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dtzWill and edolstra [RFC 0023] Support musl libc (#23)
* copy rfc template, unnumbered as of yet

* musl-libc RFC: first draft

* musl-libc RFC: rename to patch pull req number

* musl-libc: whoops, no links in top bit, that's metadata.

Move links to later.

* record the name of a brave co-author

* musl rfc: squash second batch of changes

* rfc: specify initial team \o/, add a small clarification.

* Add myself to the "musl team"
Latest commit 13b5084 Jun 28, 2018

Nix RFCs

Many changes, including bug fixes and documentation improvements can be implemented and reviewed via the normal GitHub pull request workflow.

Some changes though are "substantial", and we ask that these be put through a bit of a design process and produce a consensus among the Nix community.

This is the bulk of the RFC. Explain the design in enough detail for somebody familiar with the ecosystem to understand, and implement. This should get into specifics and corner-cases, and include examples of how the feature is used.

When this process is followed

This process is followed when one intends to make "substantial" changes to the Nix ecosystem. What constitutes a "substantial" change is evolving based on community norms, but may include the following.

  • Any semantic or syntactic change to the language that is not a bug fix
  • Removing language features
  • Big restructuring of Nixpkgs
  • Expansions to the scope of Nixpkgs (new arch, major subprojects, ...)
  • Introduction of new interfaces or functions

Certain changes do not require an RFC:

  • Adding, updating and removing packages in Nixpkgs
  • Fixing security updates and bugs that don't break interfaces

Pull requests that contain any of the aforementioned 'substantial' changes may be closed if there is no RFC connected to the proposed changes.

Description of the process

In short, to get a major feature added to the Nix ecosystem, one should first go through the RFC process in order to improve the likelihood of inclusion. Here are roughly the steps that one would take:

  • Fork the RFC repository
  • Copy to rfcs/ (where 'my-feature' is descriptive. don't assign an RFC number yet).
  • Fill in the RFC
  • Submit a pull request. Rename the RFC with the PR number. (eg: PR #123 would be rfcs/

At this point, the person submitting the RFC should find at least one "co-author" that will help them bring the RFC to completion. The goal is to improve the chances that the RFC is both desired and likely to be implemented.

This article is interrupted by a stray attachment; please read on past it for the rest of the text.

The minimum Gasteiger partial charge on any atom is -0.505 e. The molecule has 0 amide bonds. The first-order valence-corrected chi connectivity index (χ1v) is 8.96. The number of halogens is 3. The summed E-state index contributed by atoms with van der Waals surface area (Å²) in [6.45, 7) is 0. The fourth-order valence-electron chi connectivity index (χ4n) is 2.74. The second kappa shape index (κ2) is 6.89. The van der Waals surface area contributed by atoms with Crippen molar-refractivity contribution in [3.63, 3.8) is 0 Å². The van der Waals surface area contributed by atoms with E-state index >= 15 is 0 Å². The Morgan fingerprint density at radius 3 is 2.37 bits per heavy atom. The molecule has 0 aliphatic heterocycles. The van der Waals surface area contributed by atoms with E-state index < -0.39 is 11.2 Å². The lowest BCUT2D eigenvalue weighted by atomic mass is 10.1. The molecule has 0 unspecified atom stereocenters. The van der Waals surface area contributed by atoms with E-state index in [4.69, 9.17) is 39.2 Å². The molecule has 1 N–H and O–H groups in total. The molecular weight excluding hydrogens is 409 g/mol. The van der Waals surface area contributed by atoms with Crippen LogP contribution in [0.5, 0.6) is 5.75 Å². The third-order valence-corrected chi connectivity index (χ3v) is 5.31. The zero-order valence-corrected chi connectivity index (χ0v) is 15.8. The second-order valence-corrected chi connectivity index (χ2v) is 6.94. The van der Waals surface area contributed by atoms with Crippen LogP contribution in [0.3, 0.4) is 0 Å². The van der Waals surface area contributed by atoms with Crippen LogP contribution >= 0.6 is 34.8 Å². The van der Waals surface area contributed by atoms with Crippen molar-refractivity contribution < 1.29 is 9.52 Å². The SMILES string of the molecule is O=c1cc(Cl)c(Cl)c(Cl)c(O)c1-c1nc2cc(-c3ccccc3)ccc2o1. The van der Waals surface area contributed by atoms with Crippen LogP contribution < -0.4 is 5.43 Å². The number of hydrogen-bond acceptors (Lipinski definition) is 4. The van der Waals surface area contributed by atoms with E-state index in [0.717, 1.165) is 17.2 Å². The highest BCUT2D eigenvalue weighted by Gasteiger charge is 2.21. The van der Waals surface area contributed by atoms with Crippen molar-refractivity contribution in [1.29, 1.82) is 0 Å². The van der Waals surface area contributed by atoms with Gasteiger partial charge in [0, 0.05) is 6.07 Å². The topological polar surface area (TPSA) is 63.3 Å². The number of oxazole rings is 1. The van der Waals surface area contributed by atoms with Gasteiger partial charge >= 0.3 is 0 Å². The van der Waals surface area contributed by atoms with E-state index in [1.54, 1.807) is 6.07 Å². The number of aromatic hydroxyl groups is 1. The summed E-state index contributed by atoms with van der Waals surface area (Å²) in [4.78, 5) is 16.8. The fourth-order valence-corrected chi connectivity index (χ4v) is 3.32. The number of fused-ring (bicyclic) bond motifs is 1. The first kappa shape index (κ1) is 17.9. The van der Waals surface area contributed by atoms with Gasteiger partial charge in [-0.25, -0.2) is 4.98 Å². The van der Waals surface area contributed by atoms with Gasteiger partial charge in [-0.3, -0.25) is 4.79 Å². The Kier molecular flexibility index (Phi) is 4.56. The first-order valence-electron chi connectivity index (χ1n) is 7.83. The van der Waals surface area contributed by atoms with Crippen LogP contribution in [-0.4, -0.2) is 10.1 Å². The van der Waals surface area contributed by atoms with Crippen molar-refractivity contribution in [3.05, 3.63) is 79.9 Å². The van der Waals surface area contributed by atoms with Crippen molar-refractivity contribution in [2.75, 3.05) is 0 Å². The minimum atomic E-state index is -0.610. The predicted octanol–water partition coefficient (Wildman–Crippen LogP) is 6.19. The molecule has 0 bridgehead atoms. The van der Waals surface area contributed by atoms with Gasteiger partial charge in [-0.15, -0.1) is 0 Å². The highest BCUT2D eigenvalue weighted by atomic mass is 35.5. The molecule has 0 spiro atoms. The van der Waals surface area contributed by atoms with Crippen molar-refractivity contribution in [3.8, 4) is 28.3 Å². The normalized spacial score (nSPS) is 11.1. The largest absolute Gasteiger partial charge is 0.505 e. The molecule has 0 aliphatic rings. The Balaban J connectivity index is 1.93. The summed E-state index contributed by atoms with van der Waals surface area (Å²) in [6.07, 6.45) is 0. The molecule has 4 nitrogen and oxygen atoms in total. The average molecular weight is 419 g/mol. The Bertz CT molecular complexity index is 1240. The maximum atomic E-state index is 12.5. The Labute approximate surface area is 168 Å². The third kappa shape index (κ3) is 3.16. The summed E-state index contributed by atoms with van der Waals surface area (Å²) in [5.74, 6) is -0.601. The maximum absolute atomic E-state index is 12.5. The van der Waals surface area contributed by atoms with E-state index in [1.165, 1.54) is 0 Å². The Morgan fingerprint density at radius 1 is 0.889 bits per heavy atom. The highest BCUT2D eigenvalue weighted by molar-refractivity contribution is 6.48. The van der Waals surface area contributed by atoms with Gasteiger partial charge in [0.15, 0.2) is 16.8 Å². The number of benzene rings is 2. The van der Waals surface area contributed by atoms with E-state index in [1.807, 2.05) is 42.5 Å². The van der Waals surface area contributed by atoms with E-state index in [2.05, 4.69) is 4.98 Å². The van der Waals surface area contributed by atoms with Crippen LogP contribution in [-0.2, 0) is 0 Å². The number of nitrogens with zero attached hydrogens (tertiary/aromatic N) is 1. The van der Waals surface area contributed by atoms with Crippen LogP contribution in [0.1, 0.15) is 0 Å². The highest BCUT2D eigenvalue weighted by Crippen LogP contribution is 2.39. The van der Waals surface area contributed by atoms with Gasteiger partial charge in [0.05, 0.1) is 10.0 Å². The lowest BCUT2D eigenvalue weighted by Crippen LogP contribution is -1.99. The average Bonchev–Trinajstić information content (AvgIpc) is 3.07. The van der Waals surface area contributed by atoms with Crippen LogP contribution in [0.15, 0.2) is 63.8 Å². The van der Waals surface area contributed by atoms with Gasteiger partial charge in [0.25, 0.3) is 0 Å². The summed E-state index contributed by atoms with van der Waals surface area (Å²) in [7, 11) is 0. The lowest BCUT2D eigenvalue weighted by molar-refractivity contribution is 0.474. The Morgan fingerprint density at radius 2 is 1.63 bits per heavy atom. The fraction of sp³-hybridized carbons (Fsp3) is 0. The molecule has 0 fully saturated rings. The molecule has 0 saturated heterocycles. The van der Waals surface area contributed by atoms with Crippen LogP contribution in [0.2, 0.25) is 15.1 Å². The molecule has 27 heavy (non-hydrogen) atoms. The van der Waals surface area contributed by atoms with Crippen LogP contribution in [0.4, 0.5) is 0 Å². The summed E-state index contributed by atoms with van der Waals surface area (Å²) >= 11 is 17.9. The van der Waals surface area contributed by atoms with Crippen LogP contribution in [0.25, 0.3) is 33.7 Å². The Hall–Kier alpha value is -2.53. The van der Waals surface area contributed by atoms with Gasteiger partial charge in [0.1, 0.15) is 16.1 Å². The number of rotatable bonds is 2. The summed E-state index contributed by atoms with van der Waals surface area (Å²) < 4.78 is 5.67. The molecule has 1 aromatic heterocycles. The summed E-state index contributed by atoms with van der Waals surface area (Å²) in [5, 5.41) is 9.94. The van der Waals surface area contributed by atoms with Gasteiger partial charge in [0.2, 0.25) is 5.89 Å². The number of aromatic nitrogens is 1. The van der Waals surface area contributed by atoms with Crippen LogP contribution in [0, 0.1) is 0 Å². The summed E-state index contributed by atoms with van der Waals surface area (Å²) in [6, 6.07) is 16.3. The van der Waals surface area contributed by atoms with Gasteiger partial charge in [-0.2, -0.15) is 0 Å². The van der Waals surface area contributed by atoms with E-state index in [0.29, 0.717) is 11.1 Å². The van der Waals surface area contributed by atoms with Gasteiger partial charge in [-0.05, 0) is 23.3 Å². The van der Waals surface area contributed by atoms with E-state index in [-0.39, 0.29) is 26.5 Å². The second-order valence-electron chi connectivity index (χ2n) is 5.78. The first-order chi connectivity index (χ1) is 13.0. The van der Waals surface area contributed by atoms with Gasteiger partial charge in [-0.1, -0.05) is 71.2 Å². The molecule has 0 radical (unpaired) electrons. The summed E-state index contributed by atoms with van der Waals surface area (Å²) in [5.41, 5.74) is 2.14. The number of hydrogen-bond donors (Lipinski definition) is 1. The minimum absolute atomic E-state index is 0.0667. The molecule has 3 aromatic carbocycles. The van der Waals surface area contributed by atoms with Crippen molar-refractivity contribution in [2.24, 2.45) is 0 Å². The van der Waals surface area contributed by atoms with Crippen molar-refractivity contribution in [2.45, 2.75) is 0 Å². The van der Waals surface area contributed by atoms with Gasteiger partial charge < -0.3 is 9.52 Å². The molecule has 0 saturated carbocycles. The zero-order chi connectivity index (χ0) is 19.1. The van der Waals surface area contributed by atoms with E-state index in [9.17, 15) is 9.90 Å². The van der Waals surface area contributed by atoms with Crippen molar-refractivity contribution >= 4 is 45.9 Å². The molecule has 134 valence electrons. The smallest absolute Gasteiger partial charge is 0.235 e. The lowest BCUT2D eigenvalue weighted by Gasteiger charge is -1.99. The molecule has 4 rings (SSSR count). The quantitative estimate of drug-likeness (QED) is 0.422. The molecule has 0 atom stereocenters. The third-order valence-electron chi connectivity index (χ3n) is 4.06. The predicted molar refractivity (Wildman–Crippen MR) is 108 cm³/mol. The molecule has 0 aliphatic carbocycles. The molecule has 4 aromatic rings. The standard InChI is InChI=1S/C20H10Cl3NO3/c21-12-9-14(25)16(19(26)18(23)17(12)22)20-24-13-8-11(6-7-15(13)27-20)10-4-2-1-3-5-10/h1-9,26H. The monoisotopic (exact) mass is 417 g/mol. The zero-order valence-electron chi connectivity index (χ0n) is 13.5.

Once the author is happy with the state of the RFC, they should seek for wider community review by stating the readiness of the work. Advertisement on the mailing-list and IRC is an acceptable way of doing that.

After a number of rounds of review the discussion should settle and a general consensus should emerge. This bit is left intentionally vague and should be refined in the future. We don't have a technical committee so controversial changes will be rejected by default.

If a RFC is accepted then authors may implement it and submit the feature as a pull request to the Nix or Nixpkgs repository. An 'accepted' RFC is not a rubber stamp, and in particular still does not mean the feature will ultimately be merged; it does mean that in principle all the major stakeholders have agreed to the feature and are amenable to merging it.

Whoever merges the RFC should do the following:

  • Fill in the remaining metadata in the RFC header, including links for the original pull request(s) and the newly created issue.
  • Commit everything.

If a RFC is rejected, whoever merges the RFC should do the following:

  • Move the RFC to the rejected folder
  • Fill in the remaining metadata in the RFC header, including links for the original pull request(s) and the newly created issue.
  • Include a summary reason for the rejection
  • Commit everything

Role of the "co-author"

The goal for assigning a "co-author" is to help move the RFC along.

The co-author should:

  • be available for discussion with the main author
  • respond to inquiries in a timely manner
  • help with fixing minor issues like typos so community discussion can stay on design issues

The co-author doesn't necessarily have to agree with all the points of the RFC but should generally be satisfied that the proposed additions are a good thing for the community.


All contributions are licensed by their respective authors under the CC-BY-SA 4.0 License.